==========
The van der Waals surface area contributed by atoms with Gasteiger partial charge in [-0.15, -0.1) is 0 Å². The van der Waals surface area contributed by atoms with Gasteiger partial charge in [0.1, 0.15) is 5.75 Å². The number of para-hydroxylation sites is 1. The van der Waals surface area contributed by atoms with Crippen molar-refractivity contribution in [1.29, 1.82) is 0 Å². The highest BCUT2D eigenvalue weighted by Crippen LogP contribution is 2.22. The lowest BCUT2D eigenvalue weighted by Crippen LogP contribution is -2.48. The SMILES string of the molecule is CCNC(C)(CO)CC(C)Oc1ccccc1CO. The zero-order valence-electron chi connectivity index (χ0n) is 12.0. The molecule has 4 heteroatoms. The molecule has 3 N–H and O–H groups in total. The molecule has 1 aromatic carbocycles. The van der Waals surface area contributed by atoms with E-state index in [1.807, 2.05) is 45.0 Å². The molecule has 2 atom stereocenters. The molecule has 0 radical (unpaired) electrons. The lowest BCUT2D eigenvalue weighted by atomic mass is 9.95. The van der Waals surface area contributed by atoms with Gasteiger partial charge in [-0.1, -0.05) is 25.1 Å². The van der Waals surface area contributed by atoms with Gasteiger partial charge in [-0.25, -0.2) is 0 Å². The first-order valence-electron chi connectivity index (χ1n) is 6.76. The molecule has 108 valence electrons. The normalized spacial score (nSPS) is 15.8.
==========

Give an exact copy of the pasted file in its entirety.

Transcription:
The van der Waals surface area contributed by atoms with Gasteiger partial charge in [-0.15, -0.1) is 0 Å². The van der Waals surface area contributed by atoms with Gasteiger partial charge in [0.1, 0.15) is 5.75 Å². The number of para-hydroxylation sites is 1. The van der Waals surface area contributed by atoms with Crippen molar-refractivity contribution in [1.29, 1.82) is 0 Å². The highest BCUT2D eigenvalue weighted by Crippen LogP contribution is 2.22. The lowest BCUT2D eigenvalue weighted by Crippen LogP contribution is -2.48. The SMILES string of the molecule is CCNC(C)(CO)CC(C)Oc1ccccc1CO. The zero-order valence-electron chi connectivity index (χ0n) is 12.0. The molecule has 4 heteroatoms. The molecule has 3 N–H and O–H groups in total. The molecule has 1 aromatic carbocycles. The van der Waals surface area contributed by atoms with E-state index in [1.807, 2.05) is 45.0 Å². The molecule has 2 atom stereocenters. The molecule has 0 radical (unpaired) electrons. The lowest BCUT2D eigenvalue weighted by atomic mass is 9.95. The van der Waals surface area contributed by atoms with Gasteiger partial charge in [-0.1, -0.05) is 25.1 Å². The van der Waals surface area contributed by atoms with Gasteiger partial charge in [-0.25, -0.2) is 0 Å². The first-order valence-electron chi connectivity index (χ1n) is 6.76. The molecule has 108 valence electrons. The normalized spacial score (nSPS) is 15.8.